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Three Baby Bald Eagles

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The eaglets have been released!
We're delighted to announce that the eaglets have flown back into the wild where they can live a life of freedom.

three eaglets
film iconWatch the July 21 story about the eaglets on KING 5.

film iconView the July 21 coverage by Q-13 FOX.

two eagletsEaglet Update
The eaglets are thriving in their new, larger enclosure. Not only is this enclosure larger, with a greater variety of perches, but it's also nestled in the woods, allowing the eaglets to get used to the sights and sounds of the forest.

As of late July, Eaglet #1 is up to 5100 grams in weight (over 11 pounds). The larger twin is now 4370 grams (about 9.5 pounds) and the smaller twin is 3760 grams (over 8 pounds). (For more information about how these three eaglets came to us, read below.)

The hospital team reports that all three eaglets can now jump up to the highest perches in their enclosure. They're very good at going up, but a little shakier on the landing part of the game. All of this moving up and down is excellent practice for them as they prepare to return to the wild. Landing, after all, is tricky business! It's good for them to get as much practice in as they can.

Food connoisseurs will find this amusing - when the eaglets are offered a choice of fresh salmon or defrosted rats, the eaglets show a distinct preference...for rat.

To see the eaglets in their new living quarters, watch the video from KING 5.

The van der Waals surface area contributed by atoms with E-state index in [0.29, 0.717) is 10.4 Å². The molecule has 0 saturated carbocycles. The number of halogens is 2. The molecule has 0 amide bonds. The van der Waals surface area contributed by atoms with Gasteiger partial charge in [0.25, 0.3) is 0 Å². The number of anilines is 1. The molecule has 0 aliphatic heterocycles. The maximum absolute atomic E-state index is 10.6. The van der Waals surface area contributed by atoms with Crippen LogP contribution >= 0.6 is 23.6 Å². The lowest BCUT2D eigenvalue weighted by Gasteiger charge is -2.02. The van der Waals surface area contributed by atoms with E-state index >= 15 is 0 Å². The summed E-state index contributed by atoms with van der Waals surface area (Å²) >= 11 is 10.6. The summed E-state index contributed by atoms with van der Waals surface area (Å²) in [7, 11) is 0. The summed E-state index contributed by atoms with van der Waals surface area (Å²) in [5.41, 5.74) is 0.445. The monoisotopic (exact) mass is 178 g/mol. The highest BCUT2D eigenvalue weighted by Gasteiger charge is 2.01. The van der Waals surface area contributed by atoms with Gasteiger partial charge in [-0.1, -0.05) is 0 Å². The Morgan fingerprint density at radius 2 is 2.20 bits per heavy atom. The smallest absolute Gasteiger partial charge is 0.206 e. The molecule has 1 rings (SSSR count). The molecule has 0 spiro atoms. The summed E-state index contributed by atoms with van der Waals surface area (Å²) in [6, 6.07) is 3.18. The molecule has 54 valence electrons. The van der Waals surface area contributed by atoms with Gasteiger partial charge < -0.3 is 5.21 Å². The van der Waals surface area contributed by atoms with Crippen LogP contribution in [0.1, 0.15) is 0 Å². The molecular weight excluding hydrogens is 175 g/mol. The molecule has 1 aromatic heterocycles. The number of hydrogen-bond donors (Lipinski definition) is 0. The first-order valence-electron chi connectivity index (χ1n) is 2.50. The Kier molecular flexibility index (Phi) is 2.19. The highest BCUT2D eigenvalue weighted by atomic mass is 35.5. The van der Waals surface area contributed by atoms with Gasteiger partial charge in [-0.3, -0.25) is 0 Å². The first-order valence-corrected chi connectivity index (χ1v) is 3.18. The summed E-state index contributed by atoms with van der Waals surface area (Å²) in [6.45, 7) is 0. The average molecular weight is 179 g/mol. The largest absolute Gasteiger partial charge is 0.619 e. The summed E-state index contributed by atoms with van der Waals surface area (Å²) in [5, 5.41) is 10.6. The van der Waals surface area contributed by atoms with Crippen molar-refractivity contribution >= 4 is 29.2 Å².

twin eaglets

single eaglet

How Did the Eaglets Come to Us?
Three eaglets came to the West Sound Wildlife Shelter inthe middle of June, all for the same reason: because their nests collapsed underneath them.

eagletEaglet #1
The first eaglet came on June 7. This eaglet is the oldest and currently the largest, weighing in at 4520 grams (about 10 lbs.) Last year we received an eaglet from this same nest. We thought that last year the eaglet fell out the nest because it was startled or frightened by fireworks. We were able to successfully replace that eaglet back into that nest,the same nest that this year's eaglet fell out of.

Within days of this new eaglet's arrival, we had a team ready to scale the tree and place this baby back in the nest. When we arrived, however, we found that the whole nest had broken apart. Based on evidence found below the nest, it was clear that two older siblings had also fallen, possibly weeks before this eaglet fell, but hadn't survived. Our little eaglet was lucky.

The Twins
The other two eaglets are siblings that also came from a collapsed nest. These eaglets arrived on June 13, and each has gained several hundred grams since arriving. One twin is considerably bigger than the other. All three eagles are about two months old,but the first eagle is a little older than the two twins.

"Now we've moved them to an intermediate enclosure where it imitates the wild. They'll be jumping around on things in here they would normally do in their own environment," says the Wildlife Shelter.

"We'll practice them in flight and make sure they're finding food alright and then we will release them in August or September."

The birds will be released right back in Kitsap County, near where they were found.

The cost of care for the baby eagles is adding up, about $400 a week for food alone. Please help us by sponsoring one or all three of the eaglets!

Below: Photos of the eaglets during their first month at the Shelter.
baby bald eagle

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Three Baby Bald Eagles

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Flight of the Great Blue Heron
The Habituated Raccoon
A Year with the Opossums
A Mother Raccoon's Sacrifice
The Orphaned Fawn
An Unlikely Bond
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The Trash-Can Opossum
The Blind Owl
The Poisoned Owl
The Barn Owl
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